I have previously referred to TM Scanlon’s highly accessible monograph Why does Inequality Matter?, and wanted to highlight a couple of further elements from that book.
Scanlon identifies 6 reasons to object to particular forms of inequality, in effect accepting that some (perhaps all?) other forms of inequality are inevitable, and maybe that they are also acceptable:
- Inequality can be objectionable because it creates humiliating differences in status.
- Inequality can be objectionable because it gives the rich unacceptable forms of power over those who have less.
- Inequality can be objectionable because it undermines equality of economic opportunity.
- Inequality can be objectionable because it undermines the fairness of political institutions.
- Inequality can be objectionable because it results from violation of a requirement of equal concern for the interests of those to whom the government is obligated to provide some benefit.
- Inequality of income and wealth can be objectionable because it arises from economic institutions that are unfair.
But in effect these are the situations where inequality is unfair, and to use the language of fairness would cut through the need to define and address this question of those inequalities that are deemed acceptable and those that are unacceptable.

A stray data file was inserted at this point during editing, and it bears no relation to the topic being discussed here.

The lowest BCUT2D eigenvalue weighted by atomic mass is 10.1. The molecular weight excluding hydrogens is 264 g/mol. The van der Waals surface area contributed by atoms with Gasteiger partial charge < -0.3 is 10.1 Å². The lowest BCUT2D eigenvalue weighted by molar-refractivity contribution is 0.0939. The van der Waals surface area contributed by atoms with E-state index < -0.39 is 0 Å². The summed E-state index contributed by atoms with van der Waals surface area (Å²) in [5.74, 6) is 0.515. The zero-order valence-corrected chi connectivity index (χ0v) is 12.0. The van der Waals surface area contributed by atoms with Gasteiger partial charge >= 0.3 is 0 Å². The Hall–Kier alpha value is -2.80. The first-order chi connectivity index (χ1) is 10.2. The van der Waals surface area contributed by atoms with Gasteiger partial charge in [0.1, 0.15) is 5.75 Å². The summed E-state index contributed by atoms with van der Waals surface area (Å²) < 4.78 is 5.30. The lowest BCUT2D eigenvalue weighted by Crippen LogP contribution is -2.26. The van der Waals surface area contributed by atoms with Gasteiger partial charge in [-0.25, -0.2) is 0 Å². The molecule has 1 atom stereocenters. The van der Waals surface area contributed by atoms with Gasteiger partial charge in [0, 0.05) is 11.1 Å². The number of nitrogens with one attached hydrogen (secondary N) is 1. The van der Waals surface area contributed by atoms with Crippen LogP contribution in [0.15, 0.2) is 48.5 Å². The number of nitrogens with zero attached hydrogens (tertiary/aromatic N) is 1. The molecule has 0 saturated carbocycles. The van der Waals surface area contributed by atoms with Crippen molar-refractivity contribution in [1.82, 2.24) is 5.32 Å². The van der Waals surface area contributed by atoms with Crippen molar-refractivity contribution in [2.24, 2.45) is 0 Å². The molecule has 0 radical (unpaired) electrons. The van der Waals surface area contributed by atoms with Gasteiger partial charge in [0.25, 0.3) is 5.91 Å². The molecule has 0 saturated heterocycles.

To my mind, the most successful parts of the book are those that explicitly do use the language of fairness. These, in particular chapters 4, 5 and 6, are where Scanlon discusses equality of opportunity. Here he talks in large part about procedural fairness, and fairness in the political system. “Political fairness requires both properly functioning institutions and appropriate background conditions,” Scanlon writes, and identifies ways in which inequality — unfairness — can undermine those background conditions and so undermine political fairness.
Fairness matters because we as humans mind about unfairness and if we find ourselves living in an unfair world, it undermines our faith in political and economic systems. That’s what this blog will continue to seek to explore.
Why does Inequality Matter?, T M Scanlon, Oxford University Press, 2018